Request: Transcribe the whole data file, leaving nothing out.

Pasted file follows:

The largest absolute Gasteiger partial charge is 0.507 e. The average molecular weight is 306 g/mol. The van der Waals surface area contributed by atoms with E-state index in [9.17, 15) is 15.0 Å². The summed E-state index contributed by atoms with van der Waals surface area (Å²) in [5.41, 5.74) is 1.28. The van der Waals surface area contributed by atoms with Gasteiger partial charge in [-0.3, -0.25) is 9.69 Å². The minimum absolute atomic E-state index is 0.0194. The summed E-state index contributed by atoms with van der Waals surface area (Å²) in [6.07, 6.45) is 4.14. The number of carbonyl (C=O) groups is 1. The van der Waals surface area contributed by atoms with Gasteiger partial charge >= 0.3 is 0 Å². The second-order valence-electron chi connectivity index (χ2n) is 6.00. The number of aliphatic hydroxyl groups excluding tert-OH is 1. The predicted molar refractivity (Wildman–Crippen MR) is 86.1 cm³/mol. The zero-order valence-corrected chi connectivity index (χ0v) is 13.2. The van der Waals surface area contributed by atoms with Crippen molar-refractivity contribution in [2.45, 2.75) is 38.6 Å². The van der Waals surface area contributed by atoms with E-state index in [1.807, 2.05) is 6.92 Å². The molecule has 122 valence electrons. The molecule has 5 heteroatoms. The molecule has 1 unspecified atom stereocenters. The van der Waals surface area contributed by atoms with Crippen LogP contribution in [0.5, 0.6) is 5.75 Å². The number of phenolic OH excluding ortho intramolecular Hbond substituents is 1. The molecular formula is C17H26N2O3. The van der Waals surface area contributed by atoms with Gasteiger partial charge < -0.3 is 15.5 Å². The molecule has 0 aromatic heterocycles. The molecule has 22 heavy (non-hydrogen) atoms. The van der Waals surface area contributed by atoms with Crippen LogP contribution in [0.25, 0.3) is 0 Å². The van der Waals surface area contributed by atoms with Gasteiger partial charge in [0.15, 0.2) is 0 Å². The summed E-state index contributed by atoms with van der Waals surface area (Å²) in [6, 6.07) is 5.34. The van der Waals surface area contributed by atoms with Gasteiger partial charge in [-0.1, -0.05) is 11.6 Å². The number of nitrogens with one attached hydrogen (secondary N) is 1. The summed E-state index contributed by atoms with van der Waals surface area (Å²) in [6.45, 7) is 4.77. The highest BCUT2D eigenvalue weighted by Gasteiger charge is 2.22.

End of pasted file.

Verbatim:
The largest absolute Gasteiger partial charge is 0.507 e. The average molecular weight is 306 g/mol. The van der Waals surface area contributed by atoms with E-state index in [9.17, 15) is 15.0 Å². The summed E-state index contributed by atoms with van der Waals surface area (Å²) in [5.41, 5.74) is 1.28. The van der Waals surface area contributed by atoms with Gasteiger partial charge in [-0.3, -0.25) is 9.69 Å². The minimum absolute atomic E-state index is 0.0194. The summed E-state index contributed by atoms with van der Waals surface area (Å²) in [6.07, 6.45) is 4.14. The number of carbonyl (C=O) groups is 1. The van der Waals surface area contributed by atoms with Gasteiger partial charge >= 0.3 is 0 Å². The second-order valence-electron chi connectivity index (χ2n) is 6.00. The number of aliphatic hydroxyl groups excluding tert-OH is 1. The predicted molar refractivity (Wildman–Crippen MR) is 86.1 cm³/mol. The zero-order valence-corrected chi connectivity index (χ0v) is 13.2. The van der Waals surface area contributed by atoms with Crippen molar-refractivity contribution in [2.45, 2.75) is 38.6 Å². The van der Waals surface area contributed by atoms with E-state index in [1.807, 2.05) is 6.92 Å². The molecule has 122 valence electrons. The molecule has 5 heteroatoms. The molecule has 1 unspecified atom stereocenters. The van der Waals surface area contributed by atoms with Crippen LogP contribution in [0.5, 0.6) is 5.75 Å². The number of phenolic OH excluding ortho intramolecular Hbond substituents is 1. The molecular formula is C17H26N2O3. The van der Waals surface area contributed by atoms with Gasteiger partial charge < -0.3 is 15.5 Å². The molecule has 0 aromatic heterocycles. The molecule has 22 heavy (non-hydrogen) atoms. The van der Waals surface area contributed by atoms with Crippen LogP contribution in [0.25, 0.3) is 0 Å². The van der Waals surface area contributed by atoms with Gasteiger partial charge in [0.15, 0.2) is 0 Å². The summed E-state index contributed by atoms with van der Waals surface area (Å²) in [6, 6.07) is 5.34. The van der Waals surface area contributed by atoms with Gasteiger partial charge in [-0.1, -0.05) is 11.6 Å². The number of nitrogens with one attached hydrogen (secondary N) is 1. The summed E-state index contributed by atoms with van der Waals surface area (Å²) in [6.45, 7) is 4.77. The highest BCUT2D eigenvalue weighted by Gasteiger charge is 2.22.